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Can I keep my car after filing for bankruptcy?

Can I keep my car after filing for bankruptcy?

Yes. Bankruptcy is designed to allow you to keep your vehicle – even if you are behind on payments.

In Kansas, a person filing for bankruptcy can keep one vehicle for daily use. The vehicle is “exempt property.” If a couple files for bankruptcy, they can each keep a vehicle. If you have more than one vehicle each, your bankruptcy lawyer can give you options on what to do.

A loan on a vehicle is a secured debt. Normally, if you owe money and do not make the payments, the creditor can repossess the vehicle. However, when you file for bankruptcy, the automatic stay prevents the creditor from possessing, even if you are behind. We commonly file cases within a few business days in order to beat the repo man.

Your Options Through Bankruptcy

When you file for bankruptcy, you have a choice with your car payment. You can surrender the vehicle and owe nothing, or you can keep the vehicle and pay for it. The option is yours.

If you surrender the collateral, the bank sells the property and applies the proceeds against the note. The Bankruptcy Code treats the remaining balance (if any) as a dischargeable debt, treated in the same manner as a credit card – it goes away once you receive your discharge. With very limited exceptions, you do not need to pay the remaining balance. If you are saddled with driving a lemon securing an “upside down” loan, this is your chance to get rid of that whole problem. If you decide to keep the vehicle, the chapter in which you file matters.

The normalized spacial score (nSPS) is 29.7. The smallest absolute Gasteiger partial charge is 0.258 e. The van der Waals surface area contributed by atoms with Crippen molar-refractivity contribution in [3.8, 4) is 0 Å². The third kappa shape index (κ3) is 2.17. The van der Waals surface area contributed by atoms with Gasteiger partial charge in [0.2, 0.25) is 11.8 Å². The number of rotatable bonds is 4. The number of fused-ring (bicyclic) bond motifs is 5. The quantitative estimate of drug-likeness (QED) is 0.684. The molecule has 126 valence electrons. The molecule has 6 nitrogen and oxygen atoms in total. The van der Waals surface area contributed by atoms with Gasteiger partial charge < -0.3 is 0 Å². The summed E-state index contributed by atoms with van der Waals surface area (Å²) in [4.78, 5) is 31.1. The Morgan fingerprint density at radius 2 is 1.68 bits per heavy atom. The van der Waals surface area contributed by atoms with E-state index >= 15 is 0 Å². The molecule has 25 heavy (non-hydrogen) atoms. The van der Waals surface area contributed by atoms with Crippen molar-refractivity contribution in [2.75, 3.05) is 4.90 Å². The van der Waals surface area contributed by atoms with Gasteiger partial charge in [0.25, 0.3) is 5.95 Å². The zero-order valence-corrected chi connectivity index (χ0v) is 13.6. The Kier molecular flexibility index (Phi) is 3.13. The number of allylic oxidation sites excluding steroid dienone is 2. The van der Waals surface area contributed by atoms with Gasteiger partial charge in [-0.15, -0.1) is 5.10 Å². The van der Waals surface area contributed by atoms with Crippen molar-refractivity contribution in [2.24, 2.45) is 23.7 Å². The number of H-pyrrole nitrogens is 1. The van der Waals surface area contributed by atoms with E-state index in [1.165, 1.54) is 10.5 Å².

Chapter 7 vs. Chapter 13

In a Chapter 7, the terms of the note remain unchanged. If you keep the vehicle, you pay at the contract interest rate, and make the required contract payments. In addition, you sign an agreement, called a reaffirmation, making yourself personally liable for the debt, even after your discharge. This effectively removes the car note from the bankruptcy. Chapter 7 is a “take it or leave it” proposition when it comes to car payments.

In a Chapter 13, you can change the terms of the note. The Plan changes the interest rate on the note to the “Till” or “discount” rate. The Court assigns this standard rate to all secured claims in a Chapter 13. As of May 2015 in Kansas, the current rate is 4.75%. This is usually (but not always) lower than your loan agreement. A lower rate means more money goes to principal, and the Plan pays the note down much more efficiently.

In addition, if you purchase the vehicle more than 910 days before filing, or if the debt is a payday or title loan, you may be able to pay the value of the car, rather than the balance of the contract. This is only available in a Chapter 13 Plan. For instance, if you owe $9,500 on your 2006 Kia Sodona, and are paying at 18%, the Plan can amend the contract to pay the $4,600 the vehicle is worth, at 4.75%. This “cram down”, combined with the interest rate deduction, can greatly benefit your budget, lower your payments, and put money in your pocket from the outset.

Either way, you are able to take control of your financial life. Our Topeka bankruptcy lawyer at Garrett Law LLC wants to help. Contact us online or by phone today to learn how we can help you keep your property and rebuild your life.

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